Lootable items are very clearly denoted, including caches you might find in your travels.
Interaction between the map and the world is pretty wretched. You can’t click a location and see the trail light up for it. And it’s a highly accurate replica of the real world, meaning it’s gloomy and low-contrast and difficult to read. Again, others win in this area.
Combat is very like any other game I’ve played – there is a strong emphasis on "don’t stand in fire" and button pushing and stacking debuffs and such. The big bads also have a very in your face element to them, and sometimes the graphics engine can’t keep up (though that may be my system more than the engine). Good example is the "treasure trapper" creature.
Other than in interaction with my companion, I really didn’t see much in the way of aggro mechanics, but what I saw was unsurprising and familiar.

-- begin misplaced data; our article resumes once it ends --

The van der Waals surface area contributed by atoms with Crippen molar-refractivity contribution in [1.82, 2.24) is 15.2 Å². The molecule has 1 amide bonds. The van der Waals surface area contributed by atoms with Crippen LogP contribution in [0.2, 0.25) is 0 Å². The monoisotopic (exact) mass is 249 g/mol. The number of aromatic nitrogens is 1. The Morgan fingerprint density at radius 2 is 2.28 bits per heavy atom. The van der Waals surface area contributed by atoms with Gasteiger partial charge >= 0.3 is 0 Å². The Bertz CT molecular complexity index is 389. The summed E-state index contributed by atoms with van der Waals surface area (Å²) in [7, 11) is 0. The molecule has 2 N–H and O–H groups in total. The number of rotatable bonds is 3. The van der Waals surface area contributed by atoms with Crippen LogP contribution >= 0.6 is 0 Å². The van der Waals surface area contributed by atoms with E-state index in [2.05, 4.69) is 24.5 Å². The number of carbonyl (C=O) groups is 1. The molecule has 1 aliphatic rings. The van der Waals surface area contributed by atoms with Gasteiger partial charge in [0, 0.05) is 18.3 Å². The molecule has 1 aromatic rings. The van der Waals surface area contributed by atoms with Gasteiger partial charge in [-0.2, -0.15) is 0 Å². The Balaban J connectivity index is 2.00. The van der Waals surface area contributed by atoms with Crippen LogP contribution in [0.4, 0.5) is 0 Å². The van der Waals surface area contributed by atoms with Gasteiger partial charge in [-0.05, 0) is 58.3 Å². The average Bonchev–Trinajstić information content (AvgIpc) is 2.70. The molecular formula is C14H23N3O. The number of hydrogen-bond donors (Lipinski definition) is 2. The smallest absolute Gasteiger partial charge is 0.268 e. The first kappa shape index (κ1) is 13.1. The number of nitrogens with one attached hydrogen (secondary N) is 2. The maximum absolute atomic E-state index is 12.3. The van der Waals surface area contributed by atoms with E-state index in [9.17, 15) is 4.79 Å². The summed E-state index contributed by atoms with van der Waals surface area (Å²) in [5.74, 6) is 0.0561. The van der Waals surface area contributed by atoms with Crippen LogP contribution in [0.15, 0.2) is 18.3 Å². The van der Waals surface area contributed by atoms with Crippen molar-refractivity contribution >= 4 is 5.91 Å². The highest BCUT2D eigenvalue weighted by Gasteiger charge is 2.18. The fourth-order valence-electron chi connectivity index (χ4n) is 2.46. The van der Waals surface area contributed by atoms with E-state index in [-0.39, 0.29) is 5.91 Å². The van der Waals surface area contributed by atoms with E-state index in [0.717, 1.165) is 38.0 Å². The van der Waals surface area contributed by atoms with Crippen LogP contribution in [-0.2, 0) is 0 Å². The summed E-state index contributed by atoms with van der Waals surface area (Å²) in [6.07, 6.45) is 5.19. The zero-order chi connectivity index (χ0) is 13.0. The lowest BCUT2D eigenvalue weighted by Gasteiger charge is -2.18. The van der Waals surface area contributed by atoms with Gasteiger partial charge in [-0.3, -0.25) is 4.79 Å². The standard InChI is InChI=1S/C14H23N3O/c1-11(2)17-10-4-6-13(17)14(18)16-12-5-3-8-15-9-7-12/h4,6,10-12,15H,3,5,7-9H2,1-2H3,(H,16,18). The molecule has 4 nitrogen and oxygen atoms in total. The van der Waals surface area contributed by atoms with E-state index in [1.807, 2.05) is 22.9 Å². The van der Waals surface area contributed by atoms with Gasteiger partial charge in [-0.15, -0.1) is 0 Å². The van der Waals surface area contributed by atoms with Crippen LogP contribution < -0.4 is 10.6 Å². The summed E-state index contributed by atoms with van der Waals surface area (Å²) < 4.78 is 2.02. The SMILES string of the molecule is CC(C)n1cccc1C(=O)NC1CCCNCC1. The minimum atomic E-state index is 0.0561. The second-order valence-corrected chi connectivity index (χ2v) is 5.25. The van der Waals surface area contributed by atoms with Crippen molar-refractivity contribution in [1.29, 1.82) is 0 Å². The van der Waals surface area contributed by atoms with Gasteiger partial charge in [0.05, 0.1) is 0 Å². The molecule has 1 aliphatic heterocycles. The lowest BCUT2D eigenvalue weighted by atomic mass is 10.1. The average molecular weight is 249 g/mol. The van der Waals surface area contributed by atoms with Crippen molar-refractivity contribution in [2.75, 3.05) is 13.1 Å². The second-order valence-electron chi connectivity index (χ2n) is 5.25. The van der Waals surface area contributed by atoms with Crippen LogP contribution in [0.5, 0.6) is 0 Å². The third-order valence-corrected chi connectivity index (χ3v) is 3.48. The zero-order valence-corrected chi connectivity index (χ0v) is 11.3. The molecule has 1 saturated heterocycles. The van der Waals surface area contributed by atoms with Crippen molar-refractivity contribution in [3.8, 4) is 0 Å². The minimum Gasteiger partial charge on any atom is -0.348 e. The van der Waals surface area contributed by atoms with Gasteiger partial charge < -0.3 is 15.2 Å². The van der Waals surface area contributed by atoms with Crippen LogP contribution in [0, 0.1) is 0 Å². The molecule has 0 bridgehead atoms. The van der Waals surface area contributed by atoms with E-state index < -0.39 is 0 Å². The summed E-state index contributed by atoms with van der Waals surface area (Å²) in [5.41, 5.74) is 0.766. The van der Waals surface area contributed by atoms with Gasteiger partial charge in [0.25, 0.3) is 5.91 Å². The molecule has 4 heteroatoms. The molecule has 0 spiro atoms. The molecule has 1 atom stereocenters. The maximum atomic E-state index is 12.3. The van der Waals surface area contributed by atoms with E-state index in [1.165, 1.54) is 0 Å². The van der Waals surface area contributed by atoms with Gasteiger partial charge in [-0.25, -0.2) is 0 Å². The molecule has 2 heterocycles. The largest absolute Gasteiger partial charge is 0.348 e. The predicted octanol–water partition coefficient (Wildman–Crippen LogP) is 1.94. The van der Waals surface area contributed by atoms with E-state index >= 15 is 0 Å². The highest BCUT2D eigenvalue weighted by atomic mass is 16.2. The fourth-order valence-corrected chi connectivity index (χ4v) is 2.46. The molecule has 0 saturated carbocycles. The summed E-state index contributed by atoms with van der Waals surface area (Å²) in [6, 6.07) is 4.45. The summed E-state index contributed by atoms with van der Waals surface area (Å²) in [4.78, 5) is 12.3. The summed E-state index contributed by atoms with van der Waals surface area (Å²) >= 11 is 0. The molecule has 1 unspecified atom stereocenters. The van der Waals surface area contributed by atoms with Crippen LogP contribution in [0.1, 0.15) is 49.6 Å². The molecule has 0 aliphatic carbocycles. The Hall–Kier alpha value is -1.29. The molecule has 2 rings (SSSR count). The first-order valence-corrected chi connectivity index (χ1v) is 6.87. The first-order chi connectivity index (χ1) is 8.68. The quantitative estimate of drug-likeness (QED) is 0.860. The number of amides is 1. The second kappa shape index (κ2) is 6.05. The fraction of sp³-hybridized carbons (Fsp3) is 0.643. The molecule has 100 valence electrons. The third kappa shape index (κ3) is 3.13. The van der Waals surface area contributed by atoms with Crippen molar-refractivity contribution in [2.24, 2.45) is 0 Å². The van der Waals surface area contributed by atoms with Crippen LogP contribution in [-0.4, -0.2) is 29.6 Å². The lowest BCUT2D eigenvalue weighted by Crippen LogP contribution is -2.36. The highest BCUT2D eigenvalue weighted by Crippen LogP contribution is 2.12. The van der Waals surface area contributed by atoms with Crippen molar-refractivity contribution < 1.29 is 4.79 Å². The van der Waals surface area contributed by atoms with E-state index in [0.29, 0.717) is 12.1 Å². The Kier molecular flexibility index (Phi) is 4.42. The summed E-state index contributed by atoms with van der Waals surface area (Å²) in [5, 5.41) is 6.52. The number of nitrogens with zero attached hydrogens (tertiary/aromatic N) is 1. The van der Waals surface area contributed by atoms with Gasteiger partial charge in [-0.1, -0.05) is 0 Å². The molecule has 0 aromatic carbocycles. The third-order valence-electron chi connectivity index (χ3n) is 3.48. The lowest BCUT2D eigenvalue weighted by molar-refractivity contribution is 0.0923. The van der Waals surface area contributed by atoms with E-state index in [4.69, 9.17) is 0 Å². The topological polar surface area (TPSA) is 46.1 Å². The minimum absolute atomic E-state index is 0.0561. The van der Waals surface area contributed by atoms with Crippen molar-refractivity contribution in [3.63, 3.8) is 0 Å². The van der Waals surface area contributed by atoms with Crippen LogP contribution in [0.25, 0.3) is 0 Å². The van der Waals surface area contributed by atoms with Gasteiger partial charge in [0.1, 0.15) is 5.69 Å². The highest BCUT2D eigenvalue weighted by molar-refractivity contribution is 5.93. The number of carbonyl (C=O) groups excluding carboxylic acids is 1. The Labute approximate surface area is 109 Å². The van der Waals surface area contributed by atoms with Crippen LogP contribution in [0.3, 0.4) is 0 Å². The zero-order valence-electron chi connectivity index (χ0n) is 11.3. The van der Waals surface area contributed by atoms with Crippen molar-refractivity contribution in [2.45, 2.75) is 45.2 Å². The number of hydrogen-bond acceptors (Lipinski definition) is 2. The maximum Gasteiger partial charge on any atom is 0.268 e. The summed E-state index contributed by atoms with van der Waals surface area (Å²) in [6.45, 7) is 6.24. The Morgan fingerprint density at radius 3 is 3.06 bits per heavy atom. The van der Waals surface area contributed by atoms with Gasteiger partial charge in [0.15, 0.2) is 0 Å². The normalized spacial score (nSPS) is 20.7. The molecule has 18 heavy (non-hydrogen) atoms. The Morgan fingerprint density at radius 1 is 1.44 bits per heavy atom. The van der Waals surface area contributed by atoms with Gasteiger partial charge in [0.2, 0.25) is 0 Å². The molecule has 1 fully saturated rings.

Crafting includes the gathering of resources, and the creation of items from them, much like other games. Where this differs is interesting.
Gathering is done from caches. Caches are coded to skills that are native to specific classes; dungeoneering is tied to fighter types, arcane to wizards, religious to clerics, thieving to rogues, and so forth. You can buy kits to enable looting of caches outside of your class, and the kits drop from mobs as well.
Creating items is done by proxy. You hire a craftsman to go do things, and gather the results when they’re done. This can be administered from the web page for the game as well.
The gathering game seems to be more in service to itself than anything. "Oh here’s a random cache, oh, it contains a random pile of stuff."